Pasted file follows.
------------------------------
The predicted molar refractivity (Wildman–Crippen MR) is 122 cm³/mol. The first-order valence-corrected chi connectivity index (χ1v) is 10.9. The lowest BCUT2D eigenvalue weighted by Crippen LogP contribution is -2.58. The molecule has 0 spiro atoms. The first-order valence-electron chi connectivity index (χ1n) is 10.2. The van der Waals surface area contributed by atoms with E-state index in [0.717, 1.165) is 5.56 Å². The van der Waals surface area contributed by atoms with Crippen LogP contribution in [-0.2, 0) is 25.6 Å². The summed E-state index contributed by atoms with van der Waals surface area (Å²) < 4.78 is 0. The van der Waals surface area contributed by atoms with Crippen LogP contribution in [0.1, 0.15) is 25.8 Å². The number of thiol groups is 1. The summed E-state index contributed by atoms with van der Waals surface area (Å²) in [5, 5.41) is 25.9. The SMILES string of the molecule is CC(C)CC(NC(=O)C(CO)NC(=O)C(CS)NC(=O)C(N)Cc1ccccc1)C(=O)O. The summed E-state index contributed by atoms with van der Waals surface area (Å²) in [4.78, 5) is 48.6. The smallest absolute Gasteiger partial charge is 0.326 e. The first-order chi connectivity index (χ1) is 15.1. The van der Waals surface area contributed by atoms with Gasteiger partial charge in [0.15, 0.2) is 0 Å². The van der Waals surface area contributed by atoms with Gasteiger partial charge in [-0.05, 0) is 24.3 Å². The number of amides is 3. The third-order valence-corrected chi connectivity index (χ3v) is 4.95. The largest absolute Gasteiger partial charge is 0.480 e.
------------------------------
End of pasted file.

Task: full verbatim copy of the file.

The predicted molar refractivity (Wildman–Crippen MR) is 122 cm³/mol. The first-order valence-corrected chi connectivity index (χ1v) is 10.9. The lowest BCUT2D eigenvalue weighted by Crippen LogP contribution is -2.58. The molecule has 0 spiro atoms. The first-order valence-electron chi connectivity index (χ1n) is 10.2. The van der Waals surface area contributed by atoms with E-state index in [0.717, 1.165) is 5.56 Å². The van der Waals surface area contributed by atoms with Crippen LogP contribution in [-0.2, 0) is 25.6 Å². The summed E-state index contributed by atoms with van der Waals surface area (Å²) < 4.78 is 0. The van der Waals surface area contributed by atoms with Crippen LogP contribution in [0.1, 0.15) is 25.8 Å². The number of thiol groups is 1. The summed E-state index contributed by atoms with van der Waals surface area (Å²) in [5, 5.41) is 25.9. The SMILES string of the molecule is CC(C)CC(NC(=O)C(CO)NC(=O)C(CS)NC(=O)C(N)Cc1ccccc1)C(=O)O. The summed E-state index contributed by atoms with van der Waals surface area (Å²) in [4.78, 5) is 48.6. The smallest absolute Gasteiger partial charge is 0.326 e. The first-order chi connectivity index (χ1) is 15.1. The van der Waals surface area contributed by atoms with Gasteiger partial charge in [0.15, 0.2) is 0 Å². The van der Waals surface area contributed by atoms with Gasteiger partial charge in [-0.05, 0) is 24.3 Å². The number of amides is 3. The third-order valence-corrected chi connectivity index (χ3v) is 4.95. The largest absolute Gasteiger partial charge is 0.480 e.